A conversation between Jerry Cuomo and Carol Poulsen from The Co-operators Group on Automation in the Insurance Industry.
Covered in this chapter
- Disruption in the insurance industry
- Automation in the insurance world
- AI in the insurance world
- Shifting risk and lowering costs
Another industry lens
This chapter of the Art of Automation is a reduced transcript of a conversation between Jerry Cuomo and Carol Poulsen, Chief Information Officer at The Co-operators Group. In our second chapter of AI-powered Automation viewed through the lens of a specific industry, Carol and Jerry discuss the important role automation is playing in insurance and how companies are moving from standard risk mitigation to artificial intelligence (AI)-powered risk prevention. They also explore how automation is allowing insurance companies to put customers at the center, instead of at the end of a process. Finally, they predict what AI innovations could come to insurance in the coming years and how those innovations could shift risk and save you money.
Jerry and Carol
CUOMO: Welcome to the Art of Automation, a podcast that explores the application of automation in the enterprise. You all know I love talking about autonomous vehicles and using them as an example of how AI and automation can team up with us humans to make everyday life better; and in this case, I believe safer.
Well, such advancements in AI-powered Automation are causing a ripple effect across multiple industries; and specifically, think about how these vehicles might disrupt the landscape of the insurance industry. It's entirely possible that auto insurance will change into something very different than what it is today.
Think about it — autonomous features are supposed to make cars safer, right? Well, you would think this would result in lower car-insurance premiums; or, would they result instead in higher premiums because when crashes do occur the high-tech features make repairs extremely expensive? How does an insurer actually calculate risk? Who are the parties that are liable if an accident does occur?
Well, with the introduction of smart devices in the home, on the road and on your wrists, we are seeing a glimpse of the fuel by which the insurance industry can reinvent itself into a data-driven AI-powered Automation engine that is poised to make everyday life better, safer and maybe even more economical.
Today's guest has a proven track record of putting emerging technology to use to transform industries; and specifically, who better to discuss automation in insurance than my friend Carol Poulsen, who is the CIO at the Co‑operators Group. As you all know, Co‑operators is a leading Canadian-owned insurer offering auto, home, life, farm, travel and business insurance, as well as investments.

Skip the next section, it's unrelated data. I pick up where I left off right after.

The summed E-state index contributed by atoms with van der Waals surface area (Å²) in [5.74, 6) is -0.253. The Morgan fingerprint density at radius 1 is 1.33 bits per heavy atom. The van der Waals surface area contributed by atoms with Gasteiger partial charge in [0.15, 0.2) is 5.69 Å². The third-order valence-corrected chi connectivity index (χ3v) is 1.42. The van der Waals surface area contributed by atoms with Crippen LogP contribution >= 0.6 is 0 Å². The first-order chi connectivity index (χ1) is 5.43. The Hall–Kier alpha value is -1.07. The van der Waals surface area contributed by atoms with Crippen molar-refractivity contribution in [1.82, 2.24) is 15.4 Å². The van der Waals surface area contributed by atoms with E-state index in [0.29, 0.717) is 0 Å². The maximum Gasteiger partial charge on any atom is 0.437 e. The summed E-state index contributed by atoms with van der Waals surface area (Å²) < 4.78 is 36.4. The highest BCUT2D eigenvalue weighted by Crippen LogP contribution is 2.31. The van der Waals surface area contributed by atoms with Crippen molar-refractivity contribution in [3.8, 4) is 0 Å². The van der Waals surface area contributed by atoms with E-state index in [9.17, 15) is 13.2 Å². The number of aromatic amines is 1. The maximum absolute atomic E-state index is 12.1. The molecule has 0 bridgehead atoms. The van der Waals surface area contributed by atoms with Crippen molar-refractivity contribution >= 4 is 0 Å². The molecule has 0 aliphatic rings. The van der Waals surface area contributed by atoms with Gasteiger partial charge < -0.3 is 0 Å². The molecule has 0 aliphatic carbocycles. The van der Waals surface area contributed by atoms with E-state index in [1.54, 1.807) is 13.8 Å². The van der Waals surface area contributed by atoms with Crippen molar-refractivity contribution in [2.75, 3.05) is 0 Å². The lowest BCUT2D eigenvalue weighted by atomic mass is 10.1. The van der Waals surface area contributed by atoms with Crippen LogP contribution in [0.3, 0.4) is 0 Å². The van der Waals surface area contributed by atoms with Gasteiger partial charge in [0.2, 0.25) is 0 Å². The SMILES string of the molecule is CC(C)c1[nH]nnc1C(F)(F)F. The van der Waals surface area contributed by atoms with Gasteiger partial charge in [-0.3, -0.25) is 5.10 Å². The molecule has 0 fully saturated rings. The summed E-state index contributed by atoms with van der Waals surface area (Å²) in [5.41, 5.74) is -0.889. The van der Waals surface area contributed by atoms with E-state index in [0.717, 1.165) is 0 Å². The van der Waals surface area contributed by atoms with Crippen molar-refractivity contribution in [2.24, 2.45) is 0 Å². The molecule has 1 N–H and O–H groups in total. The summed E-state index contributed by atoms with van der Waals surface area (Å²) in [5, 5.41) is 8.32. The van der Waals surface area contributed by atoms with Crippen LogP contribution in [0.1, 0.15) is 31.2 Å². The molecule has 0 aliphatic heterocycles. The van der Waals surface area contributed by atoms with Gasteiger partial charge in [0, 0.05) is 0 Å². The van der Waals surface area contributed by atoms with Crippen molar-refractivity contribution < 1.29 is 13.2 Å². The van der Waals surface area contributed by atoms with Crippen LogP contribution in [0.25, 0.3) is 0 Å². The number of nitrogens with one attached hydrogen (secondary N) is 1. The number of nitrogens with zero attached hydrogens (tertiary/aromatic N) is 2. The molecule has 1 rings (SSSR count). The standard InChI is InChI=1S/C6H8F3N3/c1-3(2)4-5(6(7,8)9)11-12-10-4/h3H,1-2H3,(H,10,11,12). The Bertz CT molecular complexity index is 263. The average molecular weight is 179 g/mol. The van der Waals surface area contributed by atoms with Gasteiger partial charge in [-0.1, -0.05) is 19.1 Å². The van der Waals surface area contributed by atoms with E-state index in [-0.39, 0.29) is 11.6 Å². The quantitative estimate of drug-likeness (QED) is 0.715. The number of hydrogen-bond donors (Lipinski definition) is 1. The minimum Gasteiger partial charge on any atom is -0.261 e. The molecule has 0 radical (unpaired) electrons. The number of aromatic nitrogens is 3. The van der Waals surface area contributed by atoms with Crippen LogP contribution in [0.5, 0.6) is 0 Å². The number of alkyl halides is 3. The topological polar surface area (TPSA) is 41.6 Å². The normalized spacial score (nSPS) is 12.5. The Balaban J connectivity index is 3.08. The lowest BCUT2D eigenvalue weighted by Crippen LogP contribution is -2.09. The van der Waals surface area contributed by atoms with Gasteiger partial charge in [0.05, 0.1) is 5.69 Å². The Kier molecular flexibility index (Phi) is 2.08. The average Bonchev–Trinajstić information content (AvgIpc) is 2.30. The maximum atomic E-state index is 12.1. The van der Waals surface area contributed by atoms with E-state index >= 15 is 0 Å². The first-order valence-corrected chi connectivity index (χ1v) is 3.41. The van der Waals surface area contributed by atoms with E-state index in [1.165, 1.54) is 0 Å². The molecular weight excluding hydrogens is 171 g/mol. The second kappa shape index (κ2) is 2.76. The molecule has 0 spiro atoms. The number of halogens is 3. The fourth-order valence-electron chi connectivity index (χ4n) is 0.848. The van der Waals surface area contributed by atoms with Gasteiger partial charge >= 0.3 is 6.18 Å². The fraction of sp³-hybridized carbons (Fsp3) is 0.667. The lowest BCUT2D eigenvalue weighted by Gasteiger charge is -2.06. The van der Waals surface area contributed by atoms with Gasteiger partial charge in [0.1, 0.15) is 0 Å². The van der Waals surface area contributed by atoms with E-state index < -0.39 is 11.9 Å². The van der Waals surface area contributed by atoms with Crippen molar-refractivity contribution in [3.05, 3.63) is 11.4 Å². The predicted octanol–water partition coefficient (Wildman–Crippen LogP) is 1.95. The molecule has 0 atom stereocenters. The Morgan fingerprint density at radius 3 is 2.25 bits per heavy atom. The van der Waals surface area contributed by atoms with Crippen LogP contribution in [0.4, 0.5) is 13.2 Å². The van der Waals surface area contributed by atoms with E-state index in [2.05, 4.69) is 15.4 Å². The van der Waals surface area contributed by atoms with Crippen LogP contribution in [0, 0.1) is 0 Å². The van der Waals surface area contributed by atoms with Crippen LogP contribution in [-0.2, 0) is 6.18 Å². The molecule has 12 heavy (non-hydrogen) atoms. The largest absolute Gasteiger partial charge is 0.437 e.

Now, before Co‑operators, Carol held several leadership roles at TD Bank and the Royal Bank of Canada. Her motto is disrupt or be disrupted, and this is where we'll start our discussion. Welcome, Carol, to the Art of Automation.
POULSEN: And here we are again, Jerry.
Insurance can be exciting, too
CUOMO: Carol, can you share with our listeners why you're so excited about the insurance industry; and, specifically, why now? And think about the current events and how they're putting an exclamation point around insurance.
POULSEN: Sure, I'd be happy to. I think what I find really exciting about the insurance industry right now is we are doing our best to disrupt our own business. I really think that that's the way forward. If we don't, somebody will disrupt it for us absolutely.
The ways in which we're trying to disrupt ourselves center around two aspects. The first one is the traditional relationship of an insurer to a client, and we're trying to put the client at the center as opposed to the end of a process.
The way in which we're doing that is to look at — what do they need from us? That history has been that we have provided risk mitigation. So, you buy an auto policy, a home policy or a life policy, and our relationship with you is you pay money every month for these policies and, hopefully, nothing happens and you never hear from us. But, if at some point, your house burns down, you get in a car accident or, God forbid, somebody dies, you really hope that we treat you well.
POULSEN: That's really not the kind of relationship we think the future demands, and that when we think about risk mitigation to our clients, it's more than mitigation after the risk has happened. It's also about risk prevention.